To move? To stay put?

Adoption: To move, or to stay put?
There’s always a dilemma created by any decision that will involve big changes for children who’ve been adopted. And for that reason, for months I had the professionals (who only had a small window into our life) saying that they thought the only way to achieve stability for our children was to stay put. Slowly, but surely, events and behaviours transpired to the point that one professional quite literally said “you need to get the hell out of there and fast”.

You see, a tension had built up where we were living. A tension made up of the fact that our neighbours were being intimidating to the children. A tension created by our son because it was “Mumma’s and Daddy’s house, Logan and Caitlin are just living there”. A tension from all the social workers, other key workers, therapists and miscellaneous professionals involved in their early placement making the children feel that this was a temporary situation.

The tension had grown so big it was impossible to banish. And it fed into the children’s inability to relax and settle, increased their anxieties to the point that, even when “fully relaxed” at home, they were still hypervigilant. So big that, at no point in the day could there not be full “eyes on” supervision. Even if I needed the toilet, the door had to be open, and the children in sight unless someone was there to keep a watchful eye on them.

For us, it was beyond the point of choice, it was an inevitable “only option”. The choice was less about “if/when?” and more about “where?” Bruce was working about 45 minutes away from where we lived, and was in the opposite direction to the largest part of our support network. Then saying that, the support our network could offer us at the time was either virtual, involved me taking a long journey or was support that (at the time) would not have been helpful (it would have been different if they weren’t children who’d experienced early childhood trauma, but as it stands, they had so certain things people offer to do, whilst appreciated, can’t be accepted as the consequences would by far outweigh any potential face value benefits).

Naturally, it was decided; moving closer to Bruce’s job would mean more availability of him being home; more support to me, more presence with the children, later starts to the day, more family time. But it would also create an opportunity to teach the children that change can be a positive thing, how to healthily get closure on a closing opportunity and receive the new opportunities they then face with gladness and positivity (and not tinged or tainted by the sadness of the reason for change). It would create the opportunity to expand our capabilities in a home education light – we could now ensure we had sufficient outdoor space, better access to educational activities, outings and networks. And ample space within our home to dedicate one area to the storage of anything related to their education.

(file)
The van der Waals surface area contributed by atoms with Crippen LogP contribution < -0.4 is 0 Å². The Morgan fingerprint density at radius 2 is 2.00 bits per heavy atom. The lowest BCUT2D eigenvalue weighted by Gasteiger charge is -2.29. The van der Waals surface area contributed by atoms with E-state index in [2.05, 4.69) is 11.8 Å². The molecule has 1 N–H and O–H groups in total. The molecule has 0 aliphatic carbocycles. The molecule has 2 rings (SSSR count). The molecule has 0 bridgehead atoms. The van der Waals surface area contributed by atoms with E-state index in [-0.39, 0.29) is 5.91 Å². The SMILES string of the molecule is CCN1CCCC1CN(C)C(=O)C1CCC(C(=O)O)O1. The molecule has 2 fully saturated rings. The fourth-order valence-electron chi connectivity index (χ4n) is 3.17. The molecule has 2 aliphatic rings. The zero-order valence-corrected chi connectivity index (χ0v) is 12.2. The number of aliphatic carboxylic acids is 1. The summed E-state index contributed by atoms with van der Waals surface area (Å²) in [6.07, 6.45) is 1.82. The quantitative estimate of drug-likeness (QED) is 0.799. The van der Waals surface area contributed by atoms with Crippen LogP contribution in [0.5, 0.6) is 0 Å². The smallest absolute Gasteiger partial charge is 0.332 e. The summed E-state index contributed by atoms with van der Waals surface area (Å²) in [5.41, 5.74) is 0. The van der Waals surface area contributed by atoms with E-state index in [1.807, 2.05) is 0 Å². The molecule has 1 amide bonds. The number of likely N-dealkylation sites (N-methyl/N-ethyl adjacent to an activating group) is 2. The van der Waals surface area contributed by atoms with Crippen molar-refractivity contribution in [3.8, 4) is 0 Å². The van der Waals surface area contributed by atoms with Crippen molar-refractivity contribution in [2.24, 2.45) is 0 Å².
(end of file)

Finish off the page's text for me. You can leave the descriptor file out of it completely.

So how did it pan out?

Well, moving to a new house was very stressful, due to the home education thing meaning the kids were always around, and their anxieties meaning they needed to see me the whole time. But, they were involved in viewings, packing, decluttering, moving boxes, unpacking, rehoming and all the other things you do as you move. This meant they had a long drawn out “goodbye” to the old house and a slow phased “hello” to the new house. Seeing it transform from a home to a shell and then from a shell to a home. Though very wired through this transition, it was obvious to anyone who knows both of our children well, it was very healing for them.

And now, as a result, both children are much more content. They miss our old house, but only really a few of the conveniences it offered (being so close to my little brother being the main one).

So I say, when you are faced with this dilemma (or something similar). Only you, living through it, can feel what it’s like to experience it. Only you know how your children are doing. A primary caregiver’s gut knows (by this I mean the parent/carer who’s there the most) the truth, and if that truth goes against professional opinion, fight the opinion – you have the true knowledge, an opinion is significantly inferior to that. It may need to be approached with caution, and it’s natural to second guess yourself, it may need to be planned to the nth degree. But that won’t make it wrong, that will just make it more work.

Trust yourself.